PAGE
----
Bringing New Voices to Children

A Bates Panel Discussion on Ashley Bryan

Two+of+Bryan%E2%80%99s+neighbors%2C+Henry+Isaacs+and+Donna+Bartnoff%2C+donated+over+50+of+Bryan%E2%80%99s+pieces+to+the+Bates+Museum+of+Art+in+2019.

Bates College Museum

Two of Bryan’s neighbors, Henry Isaacs and Donna Bartnoff, donated over 50 of Bryan’s pieces to the Bates Museum of Art in 2019.

Sacha Feldberg, Staff Writer

While searching through documents about slavery, thinking about history, and wondering how to celebrate the humanity within us all, children’s book artist and illustrator Ashley Bryan saw a world waiting to be seen. The task at hand, he knew, was to write African-American tales in a way that would reach across time and space.

“[Bryan would] go to the library and take out books and would look and read voraciously, but there was nobody who ever looked like him,” said Dan Mills, director at the Bates College Museum of Art. “He really has made it his life’s work to change that for future generations of children.”

Ashley Bryan is a celebrated children’s book writer and illustrator. (Creative Commons)

Mills facilitated a lively Zoom discussion last Wednesday about the relevance and influence of Bryan’s career as an artist and author. He was joined by Anthony Shostak, the museum’s education curator; Krista Aronson, associate dean of faculty, professor of psychology, and the director and founder of the Diverse BookFinder; and Márçia and Daniel Minter, co-founders of the Indigo Arts Alliance

For almost ten decades now, Bryan has let his imagination lead the way through his painting and drawing. Even as a boy, he loved poetry, folktales, and fairytales; as an adult, his focus has been to write and illustrate stories to young people through his books. 

Bryan’s story, in its entirety, is a testament to the power of believing in oneself. In high school, at age 16, Bryan applied for scholarships to art schools with an impressive portfolio, but his applications were denied on the basis of race. He enrolled instead at the Cooper Union School of Art and Engineering in New York City, where more emphasis was placed on his portfolio

At age forty, in 1962, Bryan became the first African American to publish a children’s book as an author and illustrator. From 1974 to 1988, he joined the faculty at Dartmouth College, and eventually became the head of the arts department. Wherever he went, no matter where that was, he broke barriers about race, gender and art.

Aronson spoke first about the Diverse BookFinder and how it works. She explained that her children and her experience with parenting influenced her to get involved with this type of work. Her oldest daughter, now 18, used to come home with “interesting questions,” like whether she was Somali, and why there was tension between the Somali and non-Somali kids at her school.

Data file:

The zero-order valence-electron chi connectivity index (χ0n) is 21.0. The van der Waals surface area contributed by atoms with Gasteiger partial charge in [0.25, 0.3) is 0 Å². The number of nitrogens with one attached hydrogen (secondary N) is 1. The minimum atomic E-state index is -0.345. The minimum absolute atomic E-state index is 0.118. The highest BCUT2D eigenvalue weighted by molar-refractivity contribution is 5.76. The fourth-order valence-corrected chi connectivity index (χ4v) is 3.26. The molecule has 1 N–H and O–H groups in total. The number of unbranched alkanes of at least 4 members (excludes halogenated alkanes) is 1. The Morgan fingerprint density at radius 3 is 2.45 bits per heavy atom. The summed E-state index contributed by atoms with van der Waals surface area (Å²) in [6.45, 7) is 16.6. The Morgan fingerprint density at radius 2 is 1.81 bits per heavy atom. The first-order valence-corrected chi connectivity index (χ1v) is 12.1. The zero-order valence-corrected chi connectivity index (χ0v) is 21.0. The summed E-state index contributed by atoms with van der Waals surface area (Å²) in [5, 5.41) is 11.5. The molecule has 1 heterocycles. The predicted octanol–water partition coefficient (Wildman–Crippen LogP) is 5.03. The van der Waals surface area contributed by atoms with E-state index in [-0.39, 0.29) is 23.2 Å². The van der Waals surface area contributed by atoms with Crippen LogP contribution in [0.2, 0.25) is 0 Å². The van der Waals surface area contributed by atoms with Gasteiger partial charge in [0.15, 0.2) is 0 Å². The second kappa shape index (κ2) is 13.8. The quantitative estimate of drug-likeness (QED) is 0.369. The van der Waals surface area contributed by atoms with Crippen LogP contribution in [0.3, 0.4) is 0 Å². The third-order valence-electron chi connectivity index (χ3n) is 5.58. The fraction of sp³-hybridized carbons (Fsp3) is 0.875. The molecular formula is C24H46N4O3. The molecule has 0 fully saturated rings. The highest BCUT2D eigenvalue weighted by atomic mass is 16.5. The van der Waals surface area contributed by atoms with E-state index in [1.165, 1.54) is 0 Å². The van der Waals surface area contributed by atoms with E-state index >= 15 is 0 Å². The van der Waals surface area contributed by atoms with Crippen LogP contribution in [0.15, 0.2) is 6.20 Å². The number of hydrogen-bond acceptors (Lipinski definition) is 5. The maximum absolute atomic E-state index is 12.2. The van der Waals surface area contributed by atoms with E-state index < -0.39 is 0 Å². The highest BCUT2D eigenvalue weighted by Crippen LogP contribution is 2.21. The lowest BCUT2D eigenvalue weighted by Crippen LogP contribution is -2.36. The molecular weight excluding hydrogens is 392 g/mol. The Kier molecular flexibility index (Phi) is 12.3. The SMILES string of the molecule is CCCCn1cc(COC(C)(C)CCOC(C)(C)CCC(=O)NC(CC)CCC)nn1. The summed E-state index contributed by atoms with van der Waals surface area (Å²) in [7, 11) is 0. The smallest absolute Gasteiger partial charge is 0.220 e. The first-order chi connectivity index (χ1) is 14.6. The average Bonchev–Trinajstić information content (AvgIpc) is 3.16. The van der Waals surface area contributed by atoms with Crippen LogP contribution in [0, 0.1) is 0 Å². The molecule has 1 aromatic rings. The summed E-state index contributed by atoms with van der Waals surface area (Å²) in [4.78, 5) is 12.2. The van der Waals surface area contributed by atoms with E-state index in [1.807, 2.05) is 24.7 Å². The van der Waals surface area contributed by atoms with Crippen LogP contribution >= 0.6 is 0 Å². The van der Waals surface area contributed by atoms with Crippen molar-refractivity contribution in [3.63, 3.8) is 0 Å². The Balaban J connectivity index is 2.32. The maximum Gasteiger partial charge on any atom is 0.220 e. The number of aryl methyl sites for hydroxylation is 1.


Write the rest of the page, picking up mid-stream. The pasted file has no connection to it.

“I really started to think, ‘How might I contribute and participate in this conversation with the children and also with the adults that are guiding them?’” Aronson said. “How can I meet my community where they are and help them move to a different place?”

She looked around for potential interventions, which led her to picture books. Hoping to “carry change forward,” she started collecting them, thinking about their messages and the impact they might have on children from a psychological perspective. This inspired the idea for the Diverse BookFinder, which gathers picture books published since 2002 that feature Black, Indigenous, and characters of color.

Aronson encouraged listeners to check out the Diverse BookFinder. After asking Mrs. Minter to speak about the Indigo Arts Alliance and Mr. Minter to speak about his career as an illustrator and artist, Mills directed the conversation back to Ashley Bryan. 

Mills invited Mrs. Minter to speak about Bryan’s influence from her point of view as an artist, illustrator, and role model for Black artists in Maine. 

“I would say that the most impactful quality about Ashley is that he’s a humanitarian,” she said. “[He] has utilized every possible creative skill that he has to reflect back to us his story — his multiple stories — in terms of his life, what he’s experienced in his life, what he envisions, what he sees with his eyes, and then how he interprets that, whether that’s through his paintings, his sketches, through his own writing, or children’s books.”

The fact that he has been able to live for almost ten decades, working in that way, has shaped him to be the humanitarian that he is, she said. He lives from his heart, recognizing his relationship to other human beings, deeply valuing children and their perspectives.

“That magic, that pure love, is something that we all aspire to, no matter who we are,” she added. “And the fact that he is a black man, for us, as children of the African diaspora who really understand intimately what he has had to live through, what has had to work through to be and do and live the life that he has, is just pure inspiration.”

Mills asked Mr. Minter if Bryan has been a mentor to him in his development as an artist. Mr. Minter responded by saying that Bryan has become “Uncle Ashley” to him.

It is not simply Bryan’s art that fascinates Mr. Minter; it is his way of existing and being himself. Bryan once lived on a tiny island in Maine, but he was a “world.” Wherever he went, the world would travel along with him.

“You walk into his house, and the world is there,” Mr. Minter said. “You walk out on the beach with him, and the world is there, and he is absorbing it all and reflecting it all, and that way of being fully yourself, not making yourself small, not containing your creativity but letting it go out and sharing it selflessly every moment — that’s an inspiration.”

Those who are interested may watch the full recording of the event here